|June 2nd, 2010|
|ideas, money, politics|
Another approach, described as Quality of Life Island involves people indicating how willing they would be to leave their society for a specific alternative 'island'. The idea is that the more willing you are to leave then the worse your society must be. Briefly:
While I like the idea of having people make choices, I don't think this works at all. As a person in any society, I either would rather move to the island, or rather not move. If I pick 0% happy, I move. If I pick 100% happy I don't move. Why would I choose anything in between? I don't actually think this is a crucial flaw, however, as you could just ask a random sampling of people whether they would like to move or not, and then your happiness level is the fraction saying they would not like to move. Because we're working with binary data, we do need to ask more people in each society to get good numbers, though.
Then random people and families from around the world could be asked for their cutoff island quality of life, the level they would require to move to the island. If this quality was less than a previously randomly generated quality offer, they would actually move to the island. These quality values could then be the data on which to base a better estimate of quality of life around the world and across time. To maximize the amount of this data, at perhaps some sacrifice in quality, one could ask larger groups for their cutoff value, but only actually make the pre-generated offers to a small random subset.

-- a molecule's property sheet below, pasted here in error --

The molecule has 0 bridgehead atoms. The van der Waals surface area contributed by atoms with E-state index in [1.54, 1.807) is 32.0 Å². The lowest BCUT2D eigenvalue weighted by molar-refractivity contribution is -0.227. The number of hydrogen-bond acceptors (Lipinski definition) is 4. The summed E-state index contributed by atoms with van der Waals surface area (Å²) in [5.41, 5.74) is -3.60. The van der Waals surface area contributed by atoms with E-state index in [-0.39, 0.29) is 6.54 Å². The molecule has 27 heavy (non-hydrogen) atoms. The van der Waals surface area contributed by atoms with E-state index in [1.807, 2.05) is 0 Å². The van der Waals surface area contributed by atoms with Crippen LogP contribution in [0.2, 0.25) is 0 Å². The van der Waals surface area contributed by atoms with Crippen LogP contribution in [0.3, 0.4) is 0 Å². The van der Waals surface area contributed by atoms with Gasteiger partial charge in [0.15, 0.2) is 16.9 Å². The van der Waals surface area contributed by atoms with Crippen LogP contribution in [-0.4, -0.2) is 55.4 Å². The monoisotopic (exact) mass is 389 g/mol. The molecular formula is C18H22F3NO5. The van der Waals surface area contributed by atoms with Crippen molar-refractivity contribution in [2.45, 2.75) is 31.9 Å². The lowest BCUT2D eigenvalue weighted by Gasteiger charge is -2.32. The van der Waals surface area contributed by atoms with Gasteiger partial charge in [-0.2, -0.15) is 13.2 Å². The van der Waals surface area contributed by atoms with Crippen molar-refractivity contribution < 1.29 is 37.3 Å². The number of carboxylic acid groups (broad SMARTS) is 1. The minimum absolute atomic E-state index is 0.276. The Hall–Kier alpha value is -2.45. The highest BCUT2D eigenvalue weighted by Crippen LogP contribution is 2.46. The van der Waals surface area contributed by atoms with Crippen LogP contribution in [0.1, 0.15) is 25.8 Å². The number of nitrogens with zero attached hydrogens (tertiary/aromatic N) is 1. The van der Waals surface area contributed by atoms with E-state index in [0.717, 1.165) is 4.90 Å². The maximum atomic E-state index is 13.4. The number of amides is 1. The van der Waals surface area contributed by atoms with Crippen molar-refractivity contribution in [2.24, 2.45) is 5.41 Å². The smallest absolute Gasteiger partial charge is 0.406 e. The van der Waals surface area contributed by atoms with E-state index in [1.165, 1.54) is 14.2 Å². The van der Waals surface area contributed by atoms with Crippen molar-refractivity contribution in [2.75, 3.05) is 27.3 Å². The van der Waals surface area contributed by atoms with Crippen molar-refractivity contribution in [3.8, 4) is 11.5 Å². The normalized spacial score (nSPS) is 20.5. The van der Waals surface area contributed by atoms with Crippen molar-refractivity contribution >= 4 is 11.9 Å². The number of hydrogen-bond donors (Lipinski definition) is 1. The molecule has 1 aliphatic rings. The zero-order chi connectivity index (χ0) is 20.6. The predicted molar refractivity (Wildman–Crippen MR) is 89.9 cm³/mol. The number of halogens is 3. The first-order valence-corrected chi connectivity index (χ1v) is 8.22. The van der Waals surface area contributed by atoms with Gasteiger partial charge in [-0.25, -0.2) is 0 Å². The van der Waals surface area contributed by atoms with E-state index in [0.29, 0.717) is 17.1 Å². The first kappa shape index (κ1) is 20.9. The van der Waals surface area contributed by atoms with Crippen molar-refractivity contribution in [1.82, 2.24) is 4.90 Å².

While it's pretty expensive to actually move people, immigration does give you an approximation of this measure. That many more mexicans want to move to the usa than the reverse indicates that the quality of life in the usa is better than in mexico. That people are leaving the usa's northeast for the south and west indicates something similar.
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